This rpm had dependencies, but the Fedora package manager resolved them and it installed easily. In one respect, this is more "natural" than the Mac game: you control the strength of your shot by how far you "draw back" the cue stick. However, I found it a little more difficult to adjust the angle - the Mac was much smoother and controllable. I'd like to use that as an excuse for still missing shots, but I screwed up just as many with the Mac game, so that's out.

Oh, well. I'm not a pool player, real or simulated.



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© Anthony Lawrence







Sat Feb 21 16:53:43 2009: 5478   anonymous

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"angle of incidence equals angle of reflection, yadda, yadda."

As any experienced pool player will tell you, the "angle of incidence = angle of reflection" relationship will not serve you well for long. The rails are compressible, so the cue ball or an object ball hitting a rail will behave differently from a light beam hitting a first surface mirror. A ball hitting a rail can (and usually will) pick up some side spin when it compresses into the rail, rolls along the rail briefly, then gets pushed back.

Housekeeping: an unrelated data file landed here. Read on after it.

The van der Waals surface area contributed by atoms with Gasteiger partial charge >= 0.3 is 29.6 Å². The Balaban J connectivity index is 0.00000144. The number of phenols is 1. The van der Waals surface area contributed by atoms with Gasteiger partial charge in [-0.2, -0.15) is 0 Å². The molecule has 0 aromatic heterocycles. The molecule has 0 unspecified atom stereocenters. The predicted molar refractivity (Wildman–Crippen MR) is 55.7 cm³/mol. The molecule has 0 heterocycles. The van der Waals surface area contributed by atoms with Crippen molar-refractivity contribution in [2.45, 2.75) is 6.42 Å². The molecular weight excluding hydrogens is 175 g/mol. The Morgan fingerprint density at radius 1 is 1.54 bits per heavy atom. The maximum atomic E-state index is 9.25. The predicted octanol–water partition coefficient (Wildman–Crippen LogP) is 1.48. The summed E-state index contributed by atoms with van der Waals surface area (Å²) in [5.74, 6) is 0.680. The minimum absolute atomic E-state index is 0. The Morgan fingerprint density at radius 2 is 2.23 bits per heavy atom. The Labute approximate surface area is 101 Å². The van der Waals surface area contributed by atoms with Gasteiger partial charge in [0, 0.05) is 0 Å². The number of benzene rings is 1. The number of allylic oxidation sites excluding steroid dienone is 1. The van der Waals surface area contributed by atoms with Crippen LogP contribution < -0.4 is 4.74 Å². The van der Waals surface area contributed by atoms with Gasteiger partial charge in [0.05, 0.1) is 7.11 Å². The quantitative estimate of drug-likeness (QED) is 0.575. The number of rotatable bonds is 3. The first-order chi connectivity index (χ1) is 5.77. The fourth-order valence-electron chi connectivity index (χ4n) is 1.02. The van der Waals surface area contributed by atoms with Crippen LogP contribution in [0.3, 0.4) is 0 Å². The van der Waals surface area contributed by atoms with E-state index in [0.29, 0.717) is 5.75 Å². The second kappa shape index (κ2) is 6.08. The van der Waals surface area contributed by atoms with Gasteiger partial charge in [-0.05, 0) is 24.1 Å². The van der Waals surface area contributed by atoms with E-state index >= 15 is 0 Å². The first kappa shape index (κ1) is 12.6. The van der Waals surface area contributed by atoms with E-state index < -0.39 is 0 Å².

The next time you're in the pool hall with a full-sized (4-1/2 foot x 9 foot) pool table, try this: shoot a bank shot cross side. Vary the speed at which you hit the cue ball. Hit the cue ball above center, below center, left of center, and right of center. Try the same bank shot at different angles.









Sat Feb 21 17:56:18 2009: 5479   TonyLawrence

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I just stay away from it. Not my game :-)